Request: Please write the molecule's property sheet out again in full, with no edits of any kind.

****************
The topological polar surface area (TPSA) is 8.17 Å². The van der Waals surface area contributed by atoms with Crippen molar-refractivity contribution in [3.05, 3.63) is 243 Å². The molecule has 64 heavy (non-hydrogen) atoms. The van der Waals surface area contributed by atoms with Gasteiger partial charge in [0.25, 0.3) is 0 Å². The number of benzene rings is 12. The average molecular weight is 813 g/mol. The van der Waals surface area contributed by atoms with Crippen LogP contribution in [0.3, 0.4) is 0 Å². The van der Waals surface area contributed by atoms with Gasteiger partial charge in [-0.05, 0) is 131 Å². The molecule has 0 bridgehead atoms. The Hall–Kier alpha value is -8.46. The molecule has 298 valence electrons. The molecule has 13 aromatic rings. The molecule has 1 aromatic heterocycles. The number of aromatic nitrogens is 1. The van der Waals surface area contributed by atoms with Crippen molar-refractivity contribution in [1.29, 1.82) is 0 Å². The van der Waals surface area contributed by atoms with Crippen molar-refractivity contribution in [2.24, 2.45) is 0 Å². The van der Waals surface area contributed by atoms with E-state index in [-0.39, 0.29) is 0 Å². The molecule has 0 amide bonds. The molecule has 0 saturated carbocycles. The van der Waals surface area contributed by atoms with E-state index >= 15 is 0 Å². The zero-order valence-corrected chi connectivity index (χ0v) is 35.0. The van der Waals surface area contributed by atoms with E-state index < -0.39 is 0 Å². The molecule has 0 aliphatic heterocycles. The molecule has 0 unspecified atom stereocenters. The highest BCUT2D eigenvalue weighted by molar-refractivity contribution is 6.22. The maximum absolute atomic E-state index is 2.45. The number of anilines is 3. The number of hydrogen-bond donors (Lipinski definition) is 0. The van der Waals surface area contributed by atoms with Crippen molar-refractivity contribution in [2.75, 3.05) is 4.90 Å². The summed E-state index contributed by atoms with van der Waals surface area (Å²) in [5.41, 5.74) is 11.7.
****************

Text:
The topological polar surface area (TPSA) is 8.17 Å². The van der Waals surface area contributed by atoms with Crippen molar-refractivity contribution in [3.05, 3.63) is 243 Å². The molecule has 64 heavy (non-hydrogen) atoms. The van der Waals surface area contributed by atoms with Gasteiger partial charge in [0.25, 0.3) is 0 Å². The number of benzene rings is 12. The average molecular weight is 813 g/mol. The van der Waals surface area contributed by atoms with Crippen LogP contribution in [0.3, 0.4) is 0 Å². The van der Waals surface area contributed by atoms with Gasteiger partial charge in [-0.05, 0) is 131 Å². The molecule has 0 bridgehead atoms. The Hall–Kier alpha value is -8.46. The molecule has 298 valence electrons. The molecule has 13 aromatic rings. The molecule has 1 aromatic heterocycles. The number of aromatic nitrogens is 1. The van der Waals surface area contributed by atoms with Crippen molar-refractivity contribution in [1.29, 1.82) is 0 Å². The van der Waals surface area contributed by atoms with Crippen molar-refractivity contribution in [2.24, 2.45) is 0 Å². The van der Waals surface area contributed by atoms with E-state index in [-0.39, 0.29) is 0 Å². The molecule has 0 amide bonds. The molecule has 0 saturated carbocycles. The van der Waals surface area contributed by atoms with E-state index >= 15 is 0 Å². The zero-order valence-corrected chi connectivity index (χ0v) is 35.0. The van der Waals surface area contributed by atoms with E-state index < -0.39 is 0 Å². The molecule has 0 aliphatic heterocycles. The molecule has 0 unspecified atom stereocenters. The highest BCUT2D eigenvalue weighted by molar-refractivity contribution is 6.22. The maximum absolute atomic E-state index is 2.45. The number of anilines is 3. The number of hydrogen-bond donors (Lipinski definition) is 0. The van der Waals surface area contributed by atoms with Crippen molar-refractivity contribution in [2.75, 3.05) is 4.90 Å². The summed E-state index contributed by atoms with van der Waals surface area (Å²) in [5.41, 5.74) is 11.7.